Be Late.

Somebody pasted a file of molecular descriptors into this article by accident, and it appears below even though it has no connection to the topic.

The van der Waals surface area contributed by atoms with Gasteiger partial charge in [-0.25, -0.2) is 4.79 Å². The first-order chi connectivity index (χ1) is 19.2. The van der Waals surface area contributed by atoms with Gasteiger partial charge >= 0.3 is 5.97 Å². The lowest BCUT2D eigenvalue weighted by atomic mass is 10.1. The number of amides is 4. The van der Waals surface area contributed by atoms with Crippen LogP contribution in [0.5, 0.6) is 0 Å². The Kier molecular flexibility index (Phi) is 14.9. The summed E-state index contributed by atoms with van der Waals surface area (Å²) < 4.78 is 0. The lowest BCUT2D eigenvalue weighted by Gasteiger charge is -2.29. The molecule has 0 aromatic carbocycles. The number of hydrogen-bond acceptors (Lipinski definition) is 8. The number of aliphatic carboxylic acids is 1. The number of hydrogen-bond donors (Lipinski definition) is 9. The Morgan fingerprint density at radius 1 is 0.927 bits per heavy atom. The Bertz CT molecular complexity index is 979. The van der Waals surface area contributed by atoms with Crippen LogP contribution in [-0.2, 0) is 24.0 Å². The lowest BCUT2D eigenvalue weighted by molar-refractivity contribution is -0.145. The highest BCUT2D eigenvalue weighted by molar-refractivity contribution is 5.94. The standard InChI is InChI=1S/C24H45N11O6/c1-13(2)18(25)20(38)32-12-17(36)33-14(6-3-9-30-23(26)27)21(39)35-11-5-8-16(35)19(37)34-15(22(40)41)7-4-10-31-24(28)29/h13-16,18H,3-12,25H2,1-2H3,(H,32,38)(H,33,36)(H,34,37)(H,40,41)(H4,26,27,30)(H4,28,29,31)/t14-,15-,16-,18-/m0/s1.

Philosophy, for Kant, like Hegel after him, is that which gives and makes intelligible history’s meaning.  Whatever human deeds there are under the sun, philosophy has the power of organizing them in such a way as to give a meaningful account of their happening and the significance of their having-been. Kant thus finds in philosophy the solution to the problem of gleaning meaning from the world of human affairs.  Philosophy is that which can give to human history a purpose, a significance, without which it would seem altogether to be devoid of meaning.  This anxiety about meaninglessness can be sensed when Kant speaks of the “melancholy haphazardness” (trostlose Ungefähr) of historical events when treated in isolation.  Hence, a philosophical history would aim to divine the underlying purpose of all that has come to past, indeed, would make possible the apprehension of the past as history, albeit a history whose truth-content…

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